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Thursday, 28 January, 1999, 15:43 GMT
Fuelling the war: Diamonds and oil
Tank
"If we lose a tank, we can just order another", says an Angolan general
By Nick Shaxson

Most ordinary Angolans have not seen any benefit from vast natural resources which are gaining unprecedented importance as an old conflict enters a new stage.

The war has become, ever more starkly, a battle of oil against diamonds

Allies like the US and South Africa which once directly supported Jonas Savimbi's Unita movement have turned their backs since the end of the cold war and the war has become, ever more starkly, a battle of oil against diamonds.

Click here to watch a report by the BBC's Anna Richardson on how mineral wealth is driving the war.

Unita's diamond riches

The vast northeastern bush is considered easy terrain for guerrillas, and widely-scattered alluvial or river-borne diamonds, including some of the world's finest gems, yielded Savimbi around two thirds of Angola's estimated $7-800m diamond production in 1997.

Diver for diamonds
Divers retrieve diamonds from crocodile-infested rivers
A few hardy government-sanctioned foreign companies also operate in small, well-defended pockets in the northeast, despite recent Unita attacks.

Angola also has diamond-bearing kimberlite whose potential is thought to be greater than the alluvial resources.

One such area is already being mined but the others, like the large dormant iron ore and other mineral reserves needing huge and vulnerable investments, will probably not be developed until fighting ends.

The government's oil advantage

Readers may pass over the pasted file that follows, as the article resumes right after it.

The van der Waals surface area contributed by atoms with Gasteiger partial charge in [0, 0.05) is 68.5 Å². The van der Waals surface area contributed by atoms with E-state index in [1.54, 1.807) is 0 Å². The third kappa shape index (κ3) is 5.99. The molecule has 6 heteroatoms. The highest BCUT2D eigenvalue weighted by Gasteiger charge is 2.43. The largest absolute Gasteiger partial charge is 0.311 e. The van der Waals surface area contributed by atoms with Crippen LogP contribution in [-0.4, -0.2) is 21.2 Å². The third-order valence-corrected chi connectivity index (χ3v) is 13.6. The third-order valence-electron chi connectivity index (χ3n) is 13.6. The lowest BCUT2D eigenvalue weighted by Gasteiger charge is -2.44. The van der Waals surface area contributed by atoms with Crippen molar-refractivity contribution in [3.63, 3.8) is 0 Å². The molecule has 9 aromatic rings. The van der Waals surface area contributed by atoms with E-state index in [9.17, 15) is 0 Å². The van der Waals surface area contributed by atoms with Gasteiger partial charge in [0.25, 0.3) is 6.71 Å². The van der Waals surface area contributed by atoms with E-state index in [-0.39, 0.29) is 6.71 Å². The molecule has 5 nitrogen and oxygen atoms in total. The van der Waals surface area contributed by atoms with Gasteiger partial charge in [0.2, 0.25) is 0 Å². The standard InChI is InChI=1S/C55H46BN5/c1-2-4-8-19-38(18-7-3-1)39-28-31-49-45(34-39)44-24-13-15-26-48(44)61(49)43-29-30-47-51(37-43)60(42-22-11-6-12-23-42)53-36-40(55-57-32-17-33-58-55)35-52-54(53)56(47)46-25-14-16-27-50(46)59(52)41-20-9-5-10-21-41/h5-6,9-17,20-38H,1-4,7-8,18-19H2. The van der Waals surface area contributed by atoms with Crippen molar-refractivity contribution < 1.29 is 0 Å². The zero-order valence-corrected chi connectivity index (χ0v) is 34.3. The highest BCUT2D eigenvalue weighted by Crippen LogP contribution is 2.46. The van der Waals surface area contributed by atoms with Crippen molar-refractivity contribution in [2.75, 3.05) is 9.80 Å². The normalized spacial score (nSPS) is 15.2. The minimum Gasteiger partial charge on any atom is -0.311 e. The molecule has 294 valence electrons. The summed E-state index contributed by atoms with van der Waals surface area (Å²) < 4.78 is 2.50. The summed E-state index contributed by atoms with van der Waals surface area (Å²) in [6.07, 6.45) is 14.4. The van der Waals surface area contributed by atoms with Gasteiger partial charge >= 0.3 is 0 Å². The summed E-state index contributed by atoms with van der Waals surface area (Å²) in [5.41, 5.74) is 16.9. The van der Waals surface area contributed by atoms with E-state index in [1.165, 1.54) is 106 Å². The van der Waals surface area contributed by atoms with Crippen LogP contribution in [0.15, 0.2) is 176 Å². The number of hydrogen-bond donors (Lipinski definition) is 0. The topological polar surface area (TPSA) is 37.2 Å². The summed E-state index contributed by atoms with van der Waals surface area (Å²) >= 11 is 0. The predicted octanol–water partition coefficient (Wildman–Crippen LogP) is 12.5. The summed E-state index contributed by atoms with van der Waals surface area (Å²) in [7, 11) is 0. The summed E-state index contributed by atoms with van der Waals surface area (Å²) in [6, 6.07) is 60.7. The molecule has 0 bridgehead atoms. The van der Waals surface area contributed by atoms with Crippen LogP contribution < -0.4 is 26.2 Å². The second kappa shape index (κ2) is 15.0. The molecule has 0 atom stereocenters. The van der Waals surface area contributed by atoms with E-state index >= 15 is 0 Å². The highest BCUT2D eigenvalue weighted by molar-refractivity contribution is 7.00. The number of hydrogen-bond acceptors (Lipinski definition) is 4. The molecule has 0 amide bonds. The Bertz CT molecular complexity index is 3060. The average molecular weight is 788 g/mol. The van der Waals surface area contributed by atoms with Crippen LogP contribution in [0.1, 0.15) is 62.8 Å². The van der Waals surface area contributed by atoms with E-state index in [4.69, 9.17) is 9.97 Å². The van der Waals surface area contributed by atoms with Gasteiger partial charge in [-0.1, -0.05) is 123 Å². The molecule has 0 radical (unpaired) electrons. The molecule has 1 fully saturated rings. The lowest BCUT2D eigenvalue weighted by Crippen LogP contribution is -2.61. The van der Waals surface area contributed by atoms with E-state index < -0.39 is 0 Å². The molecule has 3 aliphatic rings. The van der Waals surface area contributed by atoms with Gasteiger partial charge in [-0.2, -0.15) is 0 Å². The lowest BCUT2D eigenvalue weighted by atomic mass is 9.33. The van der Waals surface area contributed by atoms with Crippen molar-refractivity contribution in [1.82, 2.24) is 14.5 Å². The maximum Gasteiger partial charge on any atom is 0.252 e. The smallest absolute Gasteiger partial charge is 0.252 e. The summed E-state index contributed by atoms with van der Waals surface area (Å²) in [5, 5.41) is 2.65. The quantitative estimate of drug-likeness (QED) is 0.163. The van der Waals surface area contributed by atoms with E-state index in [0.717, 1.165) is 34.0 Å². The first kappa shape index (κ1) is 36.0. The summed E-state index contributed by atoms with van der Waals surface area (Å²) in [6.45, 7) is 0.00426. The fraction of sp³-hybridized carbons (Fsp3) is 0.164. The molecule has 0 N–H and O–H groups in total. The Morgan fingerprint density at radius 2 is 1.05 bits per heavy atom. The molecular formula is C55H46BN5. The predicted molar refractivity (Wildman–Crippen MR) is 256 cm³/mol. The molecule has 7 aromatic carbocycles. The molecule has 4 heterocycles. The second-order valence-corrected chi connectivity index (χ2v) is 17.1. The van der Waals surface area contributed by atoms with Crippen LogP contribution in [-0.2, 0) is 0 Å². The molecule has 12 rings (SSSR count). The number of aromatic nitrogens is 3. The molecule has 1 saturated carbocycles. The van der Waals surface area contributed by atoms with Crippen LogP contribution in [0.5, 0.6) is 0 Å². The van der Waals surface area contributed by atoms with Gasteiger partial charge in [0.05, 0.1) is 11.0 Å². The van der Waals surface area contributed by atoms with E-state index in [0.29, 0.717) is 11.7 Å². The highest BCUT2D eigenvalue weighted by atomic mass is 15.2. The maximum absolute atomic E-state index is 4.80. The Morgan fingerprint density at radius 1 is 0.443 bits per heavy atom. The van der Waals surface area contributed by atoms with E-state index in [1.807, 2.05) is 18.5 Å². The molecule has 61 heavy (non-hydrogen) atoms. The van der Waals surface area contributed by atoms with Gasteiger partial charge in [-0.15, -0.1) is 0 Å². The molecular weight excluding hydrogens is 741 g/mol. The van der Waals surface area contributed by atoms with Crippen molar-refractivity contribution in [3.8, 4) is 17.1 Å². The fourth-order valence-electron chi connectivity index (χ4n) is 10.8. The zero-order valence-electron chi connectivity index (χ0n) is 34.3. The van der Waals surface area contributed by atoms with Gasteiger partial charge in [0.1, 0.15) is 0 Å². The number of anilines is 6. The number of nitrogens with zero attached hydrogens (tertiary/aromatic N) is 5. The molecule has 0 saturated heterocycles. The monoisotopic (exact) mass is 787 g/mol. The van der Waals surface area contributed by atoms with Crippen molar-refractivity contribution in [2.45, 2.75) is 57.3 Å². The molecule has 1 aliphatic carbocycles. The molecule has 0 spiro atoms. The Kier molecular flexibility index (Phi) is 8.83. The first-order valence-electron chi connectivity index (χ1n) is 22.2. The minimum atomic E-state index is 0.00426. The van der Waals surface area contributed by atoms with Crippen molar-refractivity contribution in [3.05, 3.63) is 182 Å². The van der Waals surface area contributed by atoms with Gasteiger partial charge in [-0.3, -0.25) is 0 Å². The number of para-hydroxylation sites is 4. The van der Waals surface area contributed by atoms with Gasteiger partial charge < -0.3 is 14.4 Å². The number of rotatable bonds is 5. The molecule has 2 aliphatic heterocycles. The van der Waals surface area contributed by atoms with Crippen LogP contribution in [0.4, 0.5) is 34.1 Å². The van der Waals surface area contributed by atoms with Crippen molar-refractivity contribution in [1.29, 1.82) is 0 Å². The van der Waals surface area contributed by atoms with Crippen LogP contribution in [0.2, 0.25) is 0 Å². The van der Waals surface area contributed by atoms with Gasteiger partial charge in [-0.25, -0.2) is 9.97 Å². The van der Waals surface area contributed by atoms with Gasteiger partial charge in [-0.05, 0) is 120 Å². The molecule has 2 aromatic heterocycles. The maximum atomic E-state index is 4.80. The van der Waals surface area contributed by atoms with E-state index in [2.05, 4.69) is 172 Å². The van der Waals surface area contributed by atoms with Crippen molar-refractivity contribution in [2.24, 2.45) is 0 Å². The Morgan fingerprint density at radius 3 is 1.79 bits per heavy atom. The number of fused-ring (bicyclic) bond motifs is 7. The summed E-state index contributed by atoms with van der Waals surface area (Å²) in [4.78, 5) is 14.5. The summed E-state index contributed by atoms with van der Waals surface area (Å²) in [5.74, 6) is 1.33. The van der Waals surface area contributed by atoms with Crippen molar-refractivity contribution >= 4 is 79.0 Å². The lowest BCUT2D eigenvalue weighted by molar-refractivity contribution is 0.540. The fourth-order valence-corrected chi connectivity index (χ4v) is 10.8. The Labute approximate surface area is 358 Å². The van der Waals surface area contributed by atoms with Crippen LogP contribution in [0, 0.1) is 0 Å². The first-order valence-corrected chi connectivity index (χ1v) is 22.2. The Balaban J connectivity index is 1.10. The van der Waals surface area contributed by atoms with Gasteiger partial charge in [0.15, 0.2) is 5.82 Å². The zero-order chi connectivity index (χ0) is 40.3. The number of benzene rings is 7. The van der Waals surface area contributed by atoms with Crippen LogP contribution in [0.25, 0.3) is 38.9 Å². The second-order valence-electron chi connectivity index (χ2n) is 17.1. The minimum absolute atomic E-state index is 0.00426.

While Unita funds its war almost entirely with diamonds, the Luanda-based government relies largely on oil.

A slew of giant deep water finds since French company Elf discovered the billion-barrel Girassol field in 1996 should help propel production from today's 775,000 barrels per day (bpd) to 2m bpd within eight or ten years.

In addition, three licence areas further offshore are thought to contain the largest untapped oil reserves being offered for exploration anywhere on earth, and after these come into production in ten years or so output could rise to three million bpd or more, equivalent to over a third of Saudi Arabia's output.

If low world oil prices persist, some of these field developments could be delayed. But production will rise fast in any case, in contrast to Unita's alluvial diamond resources, which are gradually becoming degraded after years of extraction, mostly by small-scale diggers or garimpeiros.

Oil rig
Most oil operations are off-shore and are little affected by the war
The movement mined less than half last year's total Angolan output of $5-600m, and they will struggle to exceed this in 1999, despite increased Unita control over some diamond areas.

This is why, if the government holds together in Luanda into the early years of next century, they will begin to enjoy an expanding resource advantage.

"We always take losses, then recover," a general told a diplomat. "If we lose a tank, we pick up the phone and order another one. If Unita loses one, it is more difficult."

Nick Shaxson is a regional analyst and writer on southern Africa

The BBC has no control over e-mails linking to this story and does not endorse any so called get rich quick schemes.

Jonas Savimbi, killed after 26 years of civil war

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